In 1983, Community Hospital, which had served the downtown area of a large We t Coast city for more than 25 years, closed and then built a new hospital in a thinly populated area about 30 mile's' west or the city. The new hospital, also named Community Hospital, was located on a parcel of land owned by the original hospital for many years. This new hospital, which opened October I. 1983. is a four-story structure that includes all the latest innovations in health-care technology. The first floor houses the emergency departments: intensive care unit; operating room: radiology, laboratory. and therapy departments: pharmacy: housekeeping and maintenance facilities and supplies, as well as other supportive operations. All administrative offices. such as the business office, medical records department, special services. and so forth. are located on the second floor. as are the cafeteria and food service facilities. The two upper floors contain patient rooms divided into
surgical, medical, pediatric, and obstetric units.
Community Hospital has a total capacity of 177 beds assigned as follows:
For the first six months of the hospital's operation things were rather chaotic for the administrator. Sam Jones. All his time was occupied with the multitude of activities that go along with starting a new facility such as seeing that malfunctioning equipment was repaired, arranging for new staff to be hired and trained establishing procedures and schedules making necessary purchasing decisions and attending endless conferences and meetings. All during this period Mr. Jones had been getting some rather disturbing reports from his controller Bob Cash regarding Community Hospital's financial situation. But he decided that these financial matters would simply have to wait until things had settled down. Finally in April Mr. Jones asked Mr. Cash to prepare a comprehensive report on the hospital's financial position and to make a presentation with his new assistant administrator Tim ewrnan who had recently received a degree in hospital administration. In his report. Mr. Cash stated: "As you both know we have been running at an operating cash deficiency we opened last October. We expected of course to he losing money at the start until we were able to establish ourselves in the community and draw in patients. We certainly were right. During our first month we lost almost $ 221 ,000. Last month. in March, we lost 58,000.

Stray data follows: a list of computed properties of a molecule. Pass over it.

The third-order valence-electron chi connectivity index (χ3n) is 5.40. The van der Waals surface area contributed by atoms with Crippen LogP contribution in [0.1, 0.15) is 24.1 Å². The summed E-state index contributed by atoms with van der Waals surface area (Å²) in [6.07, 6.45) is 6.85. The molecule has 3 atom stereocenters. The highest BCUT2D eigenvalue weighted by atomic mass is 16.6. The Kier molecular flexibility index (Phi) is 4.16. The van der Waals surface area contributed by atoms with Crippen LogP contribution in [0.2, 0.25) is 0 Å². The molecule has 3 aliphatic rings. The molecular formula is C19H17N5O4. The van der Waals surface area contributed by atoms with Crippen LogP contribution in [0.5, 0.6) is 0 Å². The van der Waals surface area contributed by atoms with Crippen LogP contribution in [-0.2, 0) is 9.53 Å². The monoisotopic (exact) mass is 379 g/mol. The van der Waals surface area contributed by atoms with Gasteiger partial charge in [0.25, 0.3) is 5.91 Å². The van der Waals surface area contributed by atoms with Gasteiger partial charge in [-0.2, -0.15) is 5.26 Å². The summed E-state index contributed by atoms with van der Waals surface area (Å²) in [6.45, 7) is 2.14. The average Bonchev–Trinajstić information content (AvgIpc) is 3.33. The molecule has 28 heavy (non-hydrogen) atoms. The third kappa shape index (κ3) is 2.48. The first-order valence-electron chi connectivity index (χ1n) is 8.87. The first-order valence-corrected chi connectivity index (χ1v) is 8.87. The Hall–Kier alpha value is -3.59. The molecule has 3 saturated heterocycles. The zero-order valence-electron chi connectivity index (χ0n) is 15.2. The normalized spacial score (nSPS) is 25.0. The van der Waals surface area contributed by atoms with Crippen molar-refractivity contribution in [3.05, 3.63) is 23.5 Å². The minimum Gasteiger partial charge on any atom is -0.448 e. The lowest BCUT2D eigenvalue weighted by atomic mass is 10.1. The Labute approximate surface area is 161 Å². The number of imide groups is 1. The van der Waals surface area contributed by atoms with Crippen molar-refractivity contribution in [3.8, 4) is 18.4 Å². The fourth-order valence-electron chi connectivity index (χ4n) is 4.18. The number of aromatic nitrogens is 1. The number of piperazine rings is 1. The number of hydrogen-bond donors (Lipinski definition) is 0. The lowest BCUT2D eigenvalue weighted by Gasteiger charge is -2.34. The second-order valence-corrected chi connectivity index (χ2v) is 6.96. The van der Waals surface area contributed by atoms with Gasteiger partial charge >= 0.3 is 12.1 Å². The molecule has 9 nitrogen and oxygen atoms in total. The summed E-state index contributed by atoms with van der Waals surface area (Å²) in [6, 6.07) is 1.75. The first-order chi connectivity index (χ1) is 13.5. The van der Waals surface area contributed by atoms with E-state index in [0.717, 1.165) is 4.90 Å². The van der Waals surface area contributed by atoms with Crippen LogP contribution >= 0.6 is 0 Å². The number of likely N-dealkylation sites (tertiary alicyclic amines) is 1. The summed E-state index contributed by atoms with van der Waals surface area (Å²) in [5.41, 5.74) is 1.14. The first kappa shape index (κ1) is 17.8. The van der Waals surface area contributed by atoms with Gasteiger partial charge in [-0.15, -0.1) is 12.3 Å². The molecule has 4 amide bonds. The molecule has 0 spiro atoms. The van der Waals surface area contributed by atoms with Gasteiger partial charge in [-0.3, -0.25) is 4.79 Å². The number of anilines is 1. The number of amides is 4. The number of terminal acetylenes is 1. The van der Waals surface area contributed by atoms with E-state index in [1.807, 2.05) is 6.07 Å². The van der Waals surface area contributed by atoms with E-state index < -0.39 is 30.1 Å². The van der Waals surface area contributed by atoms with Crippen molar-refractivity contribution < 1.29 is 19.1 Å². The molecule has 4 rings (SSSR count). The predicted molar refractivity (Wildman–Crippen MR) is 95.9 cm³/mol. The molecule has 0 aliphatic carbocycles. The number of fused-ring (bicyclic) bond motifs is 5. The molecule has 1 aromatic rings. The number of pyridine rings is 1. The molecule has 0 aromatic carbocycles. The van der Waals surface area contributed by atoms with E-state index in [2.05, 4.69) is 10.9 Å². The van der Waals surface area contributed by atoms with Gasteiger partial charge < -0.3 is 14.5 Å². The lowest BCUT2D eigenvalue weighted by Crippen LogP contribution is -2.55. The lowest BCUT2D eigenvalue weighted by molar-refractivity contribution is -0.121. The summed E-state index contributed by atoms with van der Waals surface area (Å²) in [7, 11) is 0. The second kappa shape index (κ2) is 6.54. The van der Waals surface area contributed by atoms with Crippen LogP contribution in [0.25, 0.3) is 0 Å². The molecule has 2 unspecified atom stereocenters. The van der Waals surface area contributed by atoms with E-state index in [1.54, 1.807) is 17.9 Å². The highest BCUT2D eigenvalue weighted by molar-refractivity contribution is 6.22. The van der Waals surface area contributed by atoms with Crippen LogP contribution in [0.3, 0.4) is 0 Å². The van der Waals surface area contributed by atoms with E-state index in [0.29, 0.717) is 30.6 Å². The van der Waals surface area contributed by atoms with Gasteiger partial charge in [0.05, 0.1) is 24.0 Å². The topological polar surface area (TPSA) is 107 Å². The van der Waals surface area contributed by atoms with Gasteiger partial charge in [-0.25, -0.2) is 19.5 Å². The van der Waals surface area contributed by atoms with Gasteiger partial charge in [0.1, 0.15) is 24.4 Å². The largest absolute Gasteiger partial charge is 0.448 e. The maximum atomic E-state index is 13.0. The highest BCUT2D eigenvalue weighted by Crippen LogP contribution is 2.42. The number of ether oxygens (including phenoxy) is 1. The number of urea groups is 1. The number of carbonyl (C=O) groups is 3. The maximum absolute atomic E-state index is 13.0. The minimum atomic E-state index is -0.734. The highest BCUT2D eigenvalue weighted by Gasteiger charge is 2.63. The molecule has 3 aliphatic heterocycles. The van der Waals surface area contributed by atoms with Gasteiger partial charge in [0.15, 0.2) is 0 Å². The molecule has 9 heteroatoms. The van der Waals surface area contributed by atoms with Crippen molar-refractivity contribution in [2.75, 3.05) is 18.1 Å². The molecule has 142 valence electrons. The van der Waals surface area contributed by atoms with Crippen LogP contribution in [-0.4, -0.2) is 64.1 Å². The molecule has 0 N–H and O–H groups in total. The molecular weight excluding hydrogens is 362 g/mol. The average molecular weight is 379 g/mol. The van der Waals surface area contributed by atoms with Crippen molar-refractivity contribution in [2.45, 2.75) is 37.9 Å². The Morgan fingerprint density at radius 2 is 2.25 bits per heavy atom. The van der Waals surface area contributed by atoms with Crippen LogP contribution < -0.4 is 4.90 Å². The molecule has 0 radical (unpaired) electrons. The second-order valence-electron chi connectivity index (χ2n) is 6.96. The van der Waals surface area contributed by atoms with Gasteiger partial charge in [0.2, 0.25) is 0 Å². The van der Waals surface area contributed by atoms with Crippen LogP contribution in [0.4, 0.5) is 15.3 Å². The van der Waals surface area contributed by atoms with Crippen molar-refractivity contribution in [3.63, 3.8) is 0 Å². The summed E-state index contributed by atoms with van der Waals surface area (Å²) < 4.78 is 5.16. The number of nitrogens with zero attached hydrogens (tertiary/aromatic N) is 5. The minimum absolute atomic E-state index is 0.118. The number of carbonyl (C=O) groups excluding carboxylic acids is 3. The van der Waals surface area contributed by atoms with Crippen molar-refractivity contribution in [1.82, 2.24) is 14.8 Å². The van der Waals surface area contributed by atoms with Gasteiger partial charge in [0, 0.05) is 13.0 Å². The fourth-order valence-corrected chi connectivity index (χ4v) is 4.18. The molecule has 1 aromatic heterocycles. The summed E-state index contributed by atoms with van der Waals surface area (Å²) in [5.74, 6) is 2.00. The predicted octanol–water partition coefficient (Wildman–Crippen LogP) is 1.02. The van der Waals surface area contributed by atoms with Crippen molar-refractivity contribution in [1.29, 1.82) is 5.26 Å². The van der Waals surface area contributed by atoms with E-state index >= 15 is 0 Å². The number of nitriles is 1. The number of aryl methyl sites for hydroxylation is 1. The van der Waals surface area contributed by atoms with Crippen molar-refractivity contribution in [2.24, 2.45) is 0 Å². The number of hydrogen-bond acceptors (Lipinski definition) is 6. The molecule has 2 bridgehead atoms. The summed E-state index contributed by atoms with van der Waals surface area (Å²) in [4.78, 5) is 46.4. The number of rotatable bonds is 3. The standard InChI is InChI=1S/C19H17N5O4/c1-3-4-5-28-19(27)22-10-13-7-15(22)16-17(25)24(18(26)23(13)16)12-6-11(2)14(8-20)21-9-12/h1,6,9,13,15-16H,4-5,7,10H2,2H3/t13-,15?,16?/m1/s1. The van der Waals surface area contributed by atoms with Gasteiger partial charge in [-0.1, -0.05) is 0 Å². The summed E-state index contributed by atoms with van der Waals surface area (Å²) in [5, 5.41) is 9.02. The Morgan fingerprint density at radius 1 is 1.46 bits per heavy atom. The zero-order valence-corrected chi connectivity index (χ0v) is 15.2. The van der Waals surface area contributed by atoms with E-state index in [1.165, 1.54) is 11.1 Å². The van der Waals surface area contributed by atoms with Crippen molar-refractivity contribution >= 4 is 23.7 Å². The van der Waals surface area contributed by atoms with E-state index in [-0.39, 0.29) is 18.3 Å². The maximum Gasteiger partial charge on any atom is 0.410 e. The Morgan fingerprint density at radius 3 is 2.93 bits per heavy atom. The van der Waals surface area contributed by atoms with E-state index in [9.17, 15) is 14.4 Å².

"The reason, of course, is pretty straight ward. Our income is directly related to our patient census (i .e., patient load). On the other hand, our expenses are taxed and are running at about $235,000 a month for salaries and wages. $75.000 a month for supplies and equipment, and another $10,000 a month in interest charges. Our accumulated operating deficit for the six months we've been here totals $715.000, which we've covered with our hank line of credit. I suppose we can continue to borrow for another couple of months, but after that I don't know what we're going to do.
Mr. Jones replied, "As you said, Bob, we did expect to be losing money in the beginning, but I never expected the loss to go on for six months or to accumulate to almost three quarters of a million dollars. Well, at least last month was a lot better than the first month.
Do you have any figures showing the month-to-month trend?"
Bob Cash laid the following worksheet on the table:
1. Evaluate the situation at Community Hospital with respect to trends in daily patient census, occupancy rate, and income.
2. Has there been any change in revenue per patient-day over the six-month period (assuming a 30-day month)?
3. At what capacity level will the hospital achieve break even?
4. What questions might we raise about the constant level of salaries and supplies relative to past and future operations?